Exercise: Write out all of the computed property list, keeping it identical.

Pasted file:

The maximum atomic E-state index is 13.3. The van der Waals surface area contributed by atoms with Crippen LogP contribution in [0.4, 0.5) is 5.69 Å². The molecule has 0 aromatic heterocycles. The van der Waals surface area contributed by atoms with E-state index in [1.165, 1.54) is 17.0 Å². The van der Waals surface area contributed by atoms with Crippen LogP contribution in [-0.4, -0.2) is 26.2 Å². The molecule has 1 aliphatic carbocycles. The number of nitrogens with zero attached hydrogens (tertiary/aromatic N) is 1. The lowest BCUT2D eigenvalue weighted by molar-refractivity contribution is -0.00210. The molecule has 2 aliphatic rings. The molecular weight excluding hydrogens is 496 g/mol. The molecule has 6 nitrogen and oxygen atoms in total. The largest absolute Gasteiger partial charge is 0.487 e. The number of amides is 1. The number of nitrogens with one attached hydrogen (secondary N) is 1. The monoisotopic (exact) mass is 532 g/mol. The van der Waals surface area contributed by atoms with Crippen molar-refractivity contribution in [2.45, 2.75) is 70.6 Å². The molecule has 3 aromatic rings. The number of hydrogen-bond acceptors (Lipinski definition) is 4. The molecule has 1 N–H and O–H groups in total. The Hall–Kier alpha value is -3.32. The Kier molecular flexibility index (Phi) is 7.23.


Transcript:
The maximum atomic E-state index is 13.3. The van der Waals surface area contributed by atoms with Crippen LogP contribution in [0.4, 0.5) is 5.69 Å². The molecule has 0 aromatic heterocycles. The van der Waals surface area contributed by atoms with E-state index in [1.165, 1.54) is 17.0 Å². The van der Waals surface area contributed by atoms with Crippen LogP contribution in [-0.4, -0.2) is 26.2 Å². The molecule has 1 aliphatic carbocycles. The number of nitrogens with zero attached hydrogens (tertiary/aromatic N) is 1. The lowest BCUT2D eigenvalue weighted by molar-refractivity contribution is -0.00210. The molecule has 2 aliphatic rings. The molecular weight excluding hydrogens is 496 g/mol. The molecule has 6 nitrogen and oxygen atoms in total. The largest absolute Gasteiger partial charge is 0.487 e. The number of amides is 1. The number of nitrogens with one attached hydrogen (secondary N) is 1. The monoisotopic (exact) mass is 532 g/mol. The van der Waals surface area contributed by atoms with Crippen molar-refractivity contribution in [2.45, 2.75) is 70.6 Å². The molecule has 3 aromatic rings. The number of hydrogen-bond acceptors (Lipinski definition) is 4. The molecule has 1 N–H and O–H groups in total. The Hall–Kier alpha value is -3.32. The Kier molecular flexibility index (Phi) is 7.23.